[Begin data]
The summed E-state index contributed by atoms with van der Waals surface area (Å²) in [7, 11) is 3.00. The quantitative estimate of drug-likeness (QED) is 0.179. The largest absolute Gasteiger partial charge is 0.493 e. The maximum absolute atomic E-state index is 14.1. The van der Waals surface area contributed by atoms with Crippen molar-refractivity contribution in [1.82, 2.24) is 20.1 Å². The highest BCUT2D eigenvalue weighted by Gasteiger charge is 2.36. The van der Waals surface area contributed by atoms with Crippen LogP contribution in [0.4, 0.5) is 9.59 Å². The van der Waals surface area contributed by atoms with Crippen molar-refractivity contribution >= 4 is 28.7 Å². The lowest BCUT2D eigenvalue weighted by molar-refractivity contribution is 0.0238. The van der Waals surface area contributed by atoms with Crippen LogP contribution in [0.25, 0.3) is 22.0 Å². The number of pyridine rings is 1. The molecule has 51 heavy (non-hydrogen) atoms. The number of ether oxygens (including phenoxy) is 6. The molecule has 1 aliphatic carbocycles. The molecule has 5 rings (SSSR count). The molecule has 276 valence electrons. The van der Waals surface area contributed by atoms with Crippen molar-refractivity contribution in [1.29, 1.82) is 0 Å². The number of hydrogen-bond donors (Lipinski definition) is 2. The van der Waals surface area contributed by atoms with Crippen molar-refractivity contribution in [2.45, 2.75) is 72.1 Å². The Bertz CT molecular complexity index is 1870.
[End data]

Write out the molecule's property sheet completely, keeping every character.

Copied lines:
The summed E-state index contributed by atoms with van der Waals surface area (Å²) in [7, 11) is 3.00. The quantitative estimate of drug-likeness (QED) is 0.179. The largest absolute Gasteiger partial charge is 0.493 e. The maximum absolute atomic E-state index is 14.1. The van der Waals surface area contributed by atoms with Crippen molar-refractivity contribution in [1.82, 2.24) is 20.1 Å². The highest BCUT2D eigenvalue weighted by Gasteiger charge is 2.36. The van der Waals surface area contributed by atoms with Crippen LogP contribution in [0.4, 0.5) is 9.59 Å². The van der Waals surface area contributed by atoms with Crippen molar-refractivity contribution >= 4 is 28.7 Å². The lowest BCUT2D eigenvalue weighted by molar-refractivity contribution is 0.0238. The van der Waals surface area contributed by atoms with Crippen LogP contribution in [0.25, 0.3) is 22.0 Å². The number of pyridine rings is 1. The molecule has 51 heavy (non-hydrogen) atoms. The number of ether oxygens (including phenoxy) is 6. The molecule has 1 aliphatic carbocycles. The molecule has 5 rings (SSSR count). The molecule has 276 valence electrons. The van der Waals surface area contributed by atoms with Crippen molar-refractivity contribution in [1.29, 1.82) is 0 Å². The number of hydrogen-bond donors (Lipinski definition) is 2. The van der Waals surface area contributed by atoms with Crippen molar-refractivity contribution in [2.45, 2.75) is 72.1 Å². The Bertz CT molecular complexity index is 1870.